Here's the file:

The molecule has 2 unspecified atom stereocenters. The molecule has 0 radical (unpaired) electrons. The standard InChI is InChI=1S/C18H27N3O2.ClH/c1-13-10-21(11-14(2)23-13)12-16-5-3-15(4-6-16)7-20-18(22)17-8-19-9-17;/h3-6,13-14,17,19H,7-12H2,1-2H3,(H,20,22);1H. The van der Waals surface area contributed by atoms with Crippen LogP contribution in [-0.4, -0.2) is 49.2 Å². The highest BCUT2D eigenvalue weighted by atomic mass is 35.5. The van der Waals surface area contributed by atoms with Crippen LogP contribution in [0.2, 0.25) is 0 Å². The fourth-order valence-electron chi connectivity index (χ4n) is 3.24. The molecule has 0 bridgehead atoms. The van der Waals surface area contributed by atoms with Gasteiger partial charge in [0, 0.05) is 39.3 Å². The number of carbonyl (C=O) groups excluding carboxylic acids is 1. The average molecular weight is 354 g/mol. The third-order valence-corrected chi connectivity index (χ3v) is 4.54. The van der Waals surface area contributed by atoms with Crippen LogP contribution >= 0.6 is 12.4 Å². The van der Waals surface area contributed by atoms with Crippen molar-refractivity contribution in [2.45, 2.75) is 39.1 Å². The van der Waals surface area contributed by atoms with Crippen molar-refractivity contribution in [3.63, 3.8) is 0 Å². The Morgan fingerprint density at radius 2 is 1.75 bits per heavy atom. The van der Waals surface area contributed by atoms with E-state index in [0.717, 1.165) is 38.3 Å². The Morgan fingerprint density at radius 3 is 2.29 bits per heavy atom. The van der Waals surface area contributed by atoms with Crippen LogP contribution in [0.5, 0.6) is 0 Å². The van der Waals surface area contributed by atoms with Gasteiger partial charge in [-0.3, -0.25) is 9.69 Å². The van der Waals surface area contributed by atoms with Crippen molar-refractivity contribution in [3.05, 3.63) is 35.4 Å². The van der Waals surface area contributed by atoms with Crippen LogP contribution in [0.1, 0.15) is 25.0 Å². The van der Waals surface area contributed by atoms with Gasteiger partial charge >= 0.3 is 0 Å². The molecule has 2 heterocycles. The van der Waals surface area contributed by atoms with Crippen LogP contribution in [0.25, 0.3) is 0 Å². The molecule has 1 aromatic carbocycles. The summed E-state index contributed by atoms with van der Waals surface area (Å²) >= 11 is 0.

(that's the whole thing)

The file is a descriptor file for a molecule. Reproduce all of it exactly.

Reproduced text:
The molecule has 2 unspecified atom stereocenters. The molecule has 0 radical (unpaired) electrons. The standard InChI is InChI=1S/C18H27N3O2.ClH/c1-13-10-21(11-14(2)23-13)12-16-5-3-15(4-6-16)7-20-18(22)17-8-19-9-17;/h3-6,13-14,17,19H,7-12H2,1-2H3,(H,20,22);1H. The van der Waals surface area contributed by atoms with Crippen LogP contribution in [-0.4, -0.2) is 49.2 Å². The highest BCUT2D eigenvalue weighted by atomic mass is 35.5. The van der Waals surface area contributed by atoms with Crippen LogP contribution in [0.2, 0.25) is 0 Å². The fourth-order valence-electron chi connectivity index (χ4n) is 3.24. The molecule has 0 bridgehead atoms. The van der Waals surface area contributed by atoms with Gasteiger partial charge in [0, 0.05) is 39.3 Å². The number of carbonyl (C=O) groups excluding carboxylic acids is 1. The average molecular weight is 354 g/mol. The third-order valence-corrected chi connectivity index (χ3v) is 4.54. The van der Waals surface area contributed by atoms with Crippen LogP contribution >= 0.6 is 12.4 Å². The van der Waals surface area contributed by atoms with Crippen molar-refractivity contribution in [2.45, 2.75) is 39.1 Å². The van der Waals surface area contributed by atoms with Crippen molar-refractivity contribution in [3.63, 3.8) is 0 Å². The Morgan fingerprint density at radius 2 is 1.75 bits per heavy atom. The van der Waals surface area contributed by atoms with E-state index in [0.717, 1.165) is 38.3 Å². The Morgan fingerprint density at radius 3 is 2.29 bits per heavy atom. The van der Waals surface area contributed by atoms with Crippen LogP contribution in [0.5, 0.6) is 0 Å². The van der Waals surface area contributed by atoms with Gasteiger partial charge in [-0.3, -0.25) is 9.69 Å². The van der Waals surface area contributed by atoms with Crippen molar-refractivity contribution in [3.05, 3.63) is 35.4 Å². The van der Waals surface area contributed by atoms with Crippen LogP contribution in [0.1, 0.15) is 25.0 Å². The van der Waals surface area contributed by atoms with Gasteiger partial charge >= 0.3 is 0 Å². The molecule has 2 heterocycles. The van der Waals surface area contributed by atoms with Crippen LogP contribution in [0.25, 0.3) is 0 Å². The molecule has 1 aromatic carbocycles. The summed E-state index contributed by atoms with van der Waals surface area (Å²) >= 11 is 0.